The European Reception of John D. Caputo’s Thought. Radicalizing Theology

Edited by Martin Koci and Joeri Schrijvers

Lexington Books (2022)

This book gathers the European reception of John. D. Caputo's proposal for a radical theology of our time. Philosophers and theologians from within Europe respond to Caputo's attempt to configure a less rigid, less dogmatic form of religion. These scholars, in turn, receive responses by Caputo. This volume so aims to strengthen the development of radical theology in Europe and abroad.

The European Reception of John D. Caputo’s Thought: Radicalizing Theology - 9781666908428 (



Academic debates, like bread, can quickly become stale if not infused with new ingredients. By resituating John D. Caputo’s work and legacy within a European context, this volume brings much needed vitality to postmodern philosophy of religion and envisions exciting directions for its future. Including disciples and critics of radical theology among its contributors, the volume demonstrates both the continuing relevance of Caputo’s questions for the field and also the productive implications of his proposals. This book is a game changer because it reminds us of why the game matters so much in the first place.

—J. Aaron Simmons, Furman University


Such an important book, not just for those wanting to better understand Caputo but for those wondering what the future of religion and of theology might be in our post-Christian world. Fundamentally, The European Reception of John D. Caputo’s Thought questions how we honour our debts to the traditions we inhabit, especially when we want to contest those traditions. In doing so, it provides a model for the future of radical theology: affirming and acknowledging the concrete conditions in which our theology is generated while nevertheless hoping to enliven those conditions further through our radical theological reflection.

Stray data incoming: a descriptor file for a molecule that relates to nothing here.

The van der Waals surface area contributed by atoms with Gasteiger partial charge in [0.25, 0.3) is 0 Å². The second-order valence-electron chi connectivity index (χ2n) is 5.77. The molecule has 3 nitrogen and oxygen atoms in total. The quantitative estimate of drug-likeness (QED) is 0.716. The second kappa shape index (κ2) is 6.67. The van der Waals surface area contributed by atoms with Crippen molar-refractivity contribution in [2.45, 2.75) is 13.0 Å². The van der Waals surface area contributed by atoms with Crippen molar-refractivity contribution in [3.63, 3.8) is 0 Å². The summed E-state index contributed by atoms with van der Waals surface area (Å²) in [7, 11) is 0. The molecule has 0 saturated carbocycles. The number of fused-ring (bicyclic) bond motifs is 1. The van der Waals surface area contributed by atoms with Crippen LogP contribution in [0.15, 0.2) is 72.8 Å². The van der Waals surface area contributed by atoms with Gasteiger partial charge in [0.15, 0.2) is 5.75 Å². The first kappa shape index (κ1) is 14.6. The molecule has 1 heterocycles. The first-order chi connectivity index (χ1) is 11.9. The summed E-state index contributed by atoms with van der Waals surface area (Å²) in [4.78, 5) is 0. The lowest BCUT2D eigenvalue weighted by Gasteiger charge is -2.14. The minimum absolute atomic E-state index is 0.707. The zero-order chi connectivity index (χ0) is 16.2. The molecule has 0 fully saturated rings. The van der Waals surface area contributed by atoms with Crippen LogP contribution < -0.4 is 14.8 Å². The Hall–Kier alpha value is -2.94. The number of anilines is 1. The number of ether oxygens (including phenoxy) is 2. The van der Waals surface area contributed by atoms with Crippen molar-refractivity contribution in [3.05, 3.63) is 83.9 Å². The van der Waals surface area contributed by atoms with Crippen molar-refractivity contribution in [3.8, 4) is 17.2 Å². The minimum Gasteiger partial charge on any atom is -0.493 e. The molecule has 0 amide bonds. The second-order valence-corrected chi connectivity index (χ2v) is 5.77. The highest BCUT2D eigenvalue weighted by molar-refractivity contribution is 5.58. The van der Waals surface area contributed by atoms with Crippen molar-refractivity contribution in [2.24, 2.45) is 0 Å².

—Neal DeRoo, The King's University


The thirteen essays in this extensive anthology add substantial and convincing evidence to the claim that John D. Caputo is now and has been for decades a dominant global thinker, one who haunts both philosophy and theology with stimulating specters of the radical. The international sensitivities of the contributors and the eclectic diversity of their topics signal the richness of Caputo’s thought and prophesy the future intellectual endurance of his protean interests and insights. Kudos, therefore, to the editors and contributors for expanding the secondary Caputo bibliography with such a provocative and profitable text.

—B. Keith Putt, Samford University


[This] is a collection of high-quality contributions, both varied and coherent, giving detailed, thoughtful, and challenging discussions of Caputo’s thought written by thinkers in or from Europe. Caputo’s responses add further coherence and an engaging kind of dialogical character. In bringing together authors in Europe, this volume works to establish Caputo’s themes here, with continuity but perhaps less reliance on the North American scene. The questions it asks also invite further radical questions about Europe, the difficult glory of its haunting past, and the promise of its insistent future (perhaps).

—Forum Philosophicum